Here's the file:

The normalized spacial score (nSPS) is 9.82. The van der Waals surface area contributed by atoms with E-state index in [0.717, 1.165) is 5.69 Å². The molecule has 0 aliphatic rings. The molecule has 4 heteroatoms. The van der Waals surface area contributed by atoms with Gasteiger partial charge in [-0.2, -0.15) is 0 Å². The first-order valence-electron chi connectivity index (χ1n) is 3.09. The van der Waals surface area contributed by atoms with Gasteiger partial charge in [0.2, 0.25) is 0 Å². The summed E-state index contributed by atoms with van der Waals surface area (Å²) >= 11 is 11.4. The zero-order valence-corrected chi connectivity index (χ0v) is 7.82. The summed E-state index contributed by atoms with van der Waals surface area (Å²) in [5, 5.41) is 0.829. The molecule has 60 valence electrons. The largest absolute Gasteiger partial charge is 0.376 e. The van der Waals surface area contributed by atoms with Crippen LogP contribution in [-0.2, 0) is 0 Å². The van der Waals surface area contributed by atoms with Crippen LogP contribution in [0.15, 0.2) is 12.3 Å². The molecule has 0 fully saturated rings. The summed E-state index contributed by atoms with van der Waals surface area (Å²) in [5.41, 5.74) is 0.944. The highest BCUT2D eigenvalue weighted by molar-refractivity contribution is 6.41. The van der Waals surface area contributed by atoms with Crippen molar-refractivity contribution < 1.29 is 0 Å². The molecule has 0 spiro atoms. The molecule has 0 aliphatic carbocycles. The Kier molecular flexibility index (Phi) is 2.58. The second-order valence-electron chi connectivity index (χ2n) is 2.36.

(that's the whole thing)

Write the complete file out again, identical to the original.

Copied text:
The normalized spacial score (nSPS) is 9.82. The van der Waals surface area contributed by atoms with E-state index in [0.717, 1.165) is 5.69 Å². The molecule has 0 aliphatic rings. The molecule has 4 heteroatoms. The van der Waals surface area contributed by atoms with Gasteiger partial charge in [-0.2, -0.15) is 0 Å². The first-order valence-electron chi connectivity index (χ1n) is 3.09. The van der Waals surface area contributed by atoms with Gasteiger partial charge in [0.2, 0.25) is 0 Å². The summed E-state index contributed by atoms with van der Waals surface area (Å²) >= 11 is 11.4. The zero-order valence-corrected chi connectivity index (χ0v) is 7.82. The summed E-state index contributed by atoms with van der Waals surface area (Å²) in [5, 5.41) is 0.829. The molecule has 60 valence electrons. The largest absolute Gasteiger partial charge is 0.376 e. The van der Waals surface area contributed by atoms with Crippen LogP contribution in [-0.2, 0) is 0 Å². The van der Waals surface area contributed by atoms with Crippen LogP contribution in [0.15, 0.2) is 12.3 Å². The molecule has 0 fully saturated rings. The summed E-state index contributed by atoms with van der Waals surface area (Å²) in [5.41, 5.74) is 0.944. The highest BCUT2D eigenvalue weighted by molar-refractivity contribution is 6.41. The van der Waals surface area contributed by atoms with Crippen molar-refractivity contribution < 1.29 is 0 Å². The molecule has 0 spiro atoms. The molecule has 0 aliphatic carbocycles. The Kier molecular flexibility index (Phi) is 2.58. The second-order valence-electron chi connectivity index (χ2n) is 2.36.